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34

You throw it in space (in the ISS) just like you would in a room on Earth. It returns to you if it is properly built, and you are capable of properly throwing a boomerang to make it return (this does take some skill.) A returning boomerang will only work in atmosphere - inside a spacestation or on a planet. They depend on aerodynamic forces for the return. ...


19

Like many dehydrated space foods, it's prepared by injecting hot water through a port in an otherwise sealed bag, manually mixing it by massaging the bag, and waiting a few minutes; the noodles are thinner than typical instant noodles so that moderately hot (instead of boiling) water can soften them. As for eating it without spilling, the secret seems to be ...


16

While I don't have a complete answer I thought I'd share what I've found in the hope that someone can come up with something better. I can find nothing online about exactly how and why the visiting vehicle schedule is constructed (Although this could simply be my poor google-fu skills). One thing that is clear is just how tightly packed the schedule is. ...


15

The bolts are part of the Common Berthing Mechanism (CBM). The Common Berthing Mechanism (CBM) is a complex collection of latches, bolts, Ready to Latch (RTL) indicators ... and computers to control this equipment. This system can be operated by either the ground or the crew; extravehicular activities (EVAs) (i.e., spacewalks) are not required to use this ...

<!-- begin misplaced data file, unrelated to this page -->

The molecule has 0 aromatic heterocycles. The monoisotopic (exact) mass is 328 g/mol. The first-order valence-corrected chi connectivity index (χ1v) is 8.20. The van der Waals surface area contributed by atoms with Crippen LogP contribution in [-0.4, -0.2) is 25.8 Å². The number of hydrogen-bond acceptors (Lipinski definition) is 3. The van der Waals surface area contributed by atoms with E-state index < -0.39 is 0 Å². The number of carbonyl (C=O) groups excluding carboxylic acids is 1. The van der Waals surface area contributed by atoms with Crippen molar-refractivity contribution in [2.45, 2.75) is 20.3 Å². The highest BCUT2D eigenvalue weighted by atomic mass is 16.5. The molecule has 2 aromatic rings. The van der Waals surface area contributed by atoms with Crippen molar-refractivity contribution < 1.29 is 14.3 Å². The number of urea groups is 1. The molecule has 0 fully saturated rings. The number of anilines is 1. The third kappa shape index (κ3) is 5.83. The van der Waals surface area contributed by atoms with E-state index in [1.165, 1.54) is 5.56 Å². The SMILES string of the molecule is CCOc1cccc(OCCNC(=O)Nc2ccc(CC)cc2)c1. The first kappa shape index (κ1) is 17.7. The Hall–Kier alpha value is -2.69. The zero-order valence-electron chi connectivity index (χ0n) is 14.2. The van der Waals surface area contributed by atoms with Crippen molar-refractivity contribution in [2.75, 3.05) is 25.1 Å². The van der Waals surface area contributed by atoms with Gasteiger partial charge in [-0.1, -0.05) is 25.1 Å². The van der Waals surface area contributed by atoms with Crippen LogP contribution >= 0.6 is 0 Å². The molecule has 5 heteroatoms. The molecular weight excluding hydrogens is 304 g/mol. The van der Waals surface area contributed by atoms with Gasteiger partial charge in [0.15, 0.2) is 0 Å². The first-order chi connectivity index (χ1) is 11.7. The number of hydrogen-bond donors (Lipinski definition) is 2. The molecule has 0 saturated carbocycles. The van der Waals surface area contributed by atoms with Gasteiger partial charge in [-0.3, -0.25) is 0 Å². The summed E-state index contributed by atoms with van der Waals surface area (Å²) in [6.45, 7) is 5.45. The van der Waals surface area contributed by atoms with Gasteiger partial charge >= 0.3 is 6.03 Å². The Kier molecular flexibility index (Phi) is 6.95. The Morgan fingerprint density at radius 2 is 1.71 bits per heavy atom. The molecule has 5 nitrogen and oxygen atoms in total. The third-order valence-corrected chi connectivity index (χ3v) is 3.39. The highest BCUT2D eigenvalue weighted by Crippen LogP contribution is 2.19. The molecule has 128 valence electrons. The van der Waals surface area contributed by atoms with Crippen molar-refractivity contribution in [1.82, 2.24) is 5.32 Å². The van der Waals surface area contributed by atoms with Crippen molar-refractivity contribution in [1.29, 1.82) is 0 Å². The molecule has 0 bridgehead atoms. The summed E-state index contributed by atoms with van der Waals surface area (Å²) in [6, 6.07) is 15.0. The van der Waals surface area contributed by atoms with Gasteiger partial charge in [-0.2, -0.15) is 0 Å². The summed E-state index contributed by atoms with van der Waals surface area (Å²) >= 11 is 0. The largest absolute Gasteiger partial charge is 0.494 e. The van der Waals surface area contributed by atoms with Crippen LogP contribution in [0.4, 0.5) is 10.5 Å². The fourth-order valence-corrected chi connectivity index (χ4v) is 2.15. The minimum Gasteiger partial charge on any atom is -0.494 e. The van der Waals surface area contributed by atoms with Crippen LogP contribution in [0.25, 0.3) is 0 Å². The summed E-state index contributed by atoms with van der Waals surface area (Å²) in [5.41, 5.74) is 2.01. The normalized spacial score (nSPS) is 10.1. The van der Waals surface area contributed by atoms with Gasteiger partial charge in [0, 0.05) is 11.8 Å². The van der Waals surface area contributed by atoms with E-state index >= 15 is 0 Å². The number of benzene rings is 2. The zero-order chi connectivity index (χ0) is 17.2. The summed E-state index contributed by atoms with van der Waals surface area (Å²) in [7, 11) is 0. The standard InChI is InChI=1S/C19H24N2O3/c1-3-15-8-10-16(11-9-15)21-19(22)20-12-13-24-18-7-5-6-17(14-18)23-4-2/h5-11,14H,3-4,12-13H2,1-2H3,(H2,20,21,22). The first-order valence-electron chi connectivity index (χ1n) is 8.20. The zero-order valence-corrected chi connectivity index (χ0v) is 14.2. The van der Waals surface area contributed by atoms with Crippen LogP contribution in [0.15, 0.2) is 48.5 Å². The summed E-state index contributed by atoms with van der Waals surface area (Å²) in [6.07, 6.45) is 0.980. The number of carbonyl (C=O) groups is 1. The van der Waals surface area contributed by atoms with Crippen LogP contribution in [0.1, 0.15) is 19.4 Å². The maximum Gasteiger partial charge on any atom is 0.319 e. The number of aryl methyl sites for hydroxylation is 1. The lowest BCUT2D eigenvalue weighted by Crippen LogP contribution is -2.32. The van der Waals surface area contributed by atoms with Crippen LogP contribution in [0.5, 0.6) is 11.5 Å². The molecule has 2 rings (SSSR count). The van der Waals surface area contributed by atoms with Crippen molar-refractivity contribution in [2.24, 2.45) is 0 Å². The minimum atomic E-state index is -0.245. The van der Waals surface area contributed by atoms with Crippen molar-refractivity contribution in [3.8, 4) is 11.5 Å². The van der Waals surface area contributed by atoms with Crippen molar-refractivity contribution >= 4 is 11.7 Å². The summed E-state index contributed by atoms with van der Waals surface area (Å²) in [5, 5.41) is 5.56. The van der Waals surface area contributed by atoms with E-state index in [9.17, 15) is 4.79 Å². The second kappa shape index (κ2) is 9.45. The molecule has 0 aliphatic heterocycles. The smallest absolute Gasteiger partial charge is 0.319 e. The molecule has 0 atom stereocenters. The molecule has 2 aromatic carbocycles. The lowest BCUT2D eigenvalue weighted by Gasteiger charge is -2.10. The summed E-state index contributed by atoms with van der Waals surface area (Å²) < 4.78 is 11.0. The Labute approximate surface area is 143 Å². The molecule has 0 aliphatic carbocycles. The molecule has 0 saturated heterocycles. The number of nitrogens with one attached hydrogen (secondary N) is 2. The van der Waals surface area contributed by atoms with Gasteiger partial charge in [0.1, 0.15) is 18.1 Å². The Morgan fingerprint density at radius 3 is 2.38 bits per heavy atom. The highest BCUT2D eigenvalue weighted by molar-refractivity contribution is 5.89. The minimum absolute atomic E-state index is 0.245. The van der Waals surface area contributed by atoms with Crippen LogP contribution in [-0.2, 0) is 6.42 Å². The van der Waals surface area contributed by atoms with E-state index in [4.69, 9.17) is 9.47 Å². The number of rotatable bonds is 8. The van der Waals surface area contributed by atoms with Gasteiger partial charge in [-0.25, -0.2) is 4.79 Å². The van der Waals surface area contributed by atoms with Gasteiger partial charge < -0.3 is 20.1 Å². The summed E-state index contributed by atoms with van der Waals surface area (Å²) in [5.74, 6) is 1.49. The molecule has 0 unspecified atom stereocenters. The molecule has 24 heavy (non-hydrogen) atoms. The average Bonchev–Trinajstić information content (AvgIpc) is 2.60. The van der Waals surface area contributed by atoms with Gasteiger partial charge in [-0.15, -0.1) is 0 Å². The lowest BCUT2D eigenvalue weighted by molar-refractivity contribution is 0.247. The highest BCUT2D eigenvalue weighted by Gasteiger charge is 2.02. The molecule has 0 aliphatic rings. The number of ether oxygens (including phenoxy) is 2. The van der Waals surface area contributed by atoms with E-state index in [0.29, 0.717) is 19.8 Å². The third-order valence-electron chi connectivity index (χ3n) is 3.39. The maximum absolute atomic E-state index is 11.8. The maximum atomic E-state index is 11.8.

13

The question should be broken in several parts. Why was Cape Canaveral chosen? Why does NASA not relocate somewhere else? What is the gain in terms of payload mass when launching from Kourou? I will not answer the third part since for each launcher and inclination the answer will be slightly different. From Moonport: Cape Canaveral, better known as "...


12

The return function of a boomerang works in the atmosphere only. Therefore no return in the vacuum of space. The 'arms' of a boomerang are profiled like a airplane wing, but wings do not work without air. (The ISS isn't a vacuum, and so boomerangs "work" in them.)


10

If the package on the right of the lower picture in the question was actually flown, it would have been heated in the Shuttle galley's "food warmer" / "oven". This is because it already contains water and does not need rehydration. Here is a description from the Shuttle Crew Operations Manual. The oven is divided into two principal compartments: an ...


10

It's all covered by a payload fairing that isn't flush with the body of the spacecraft. A picture is worth a thousand words: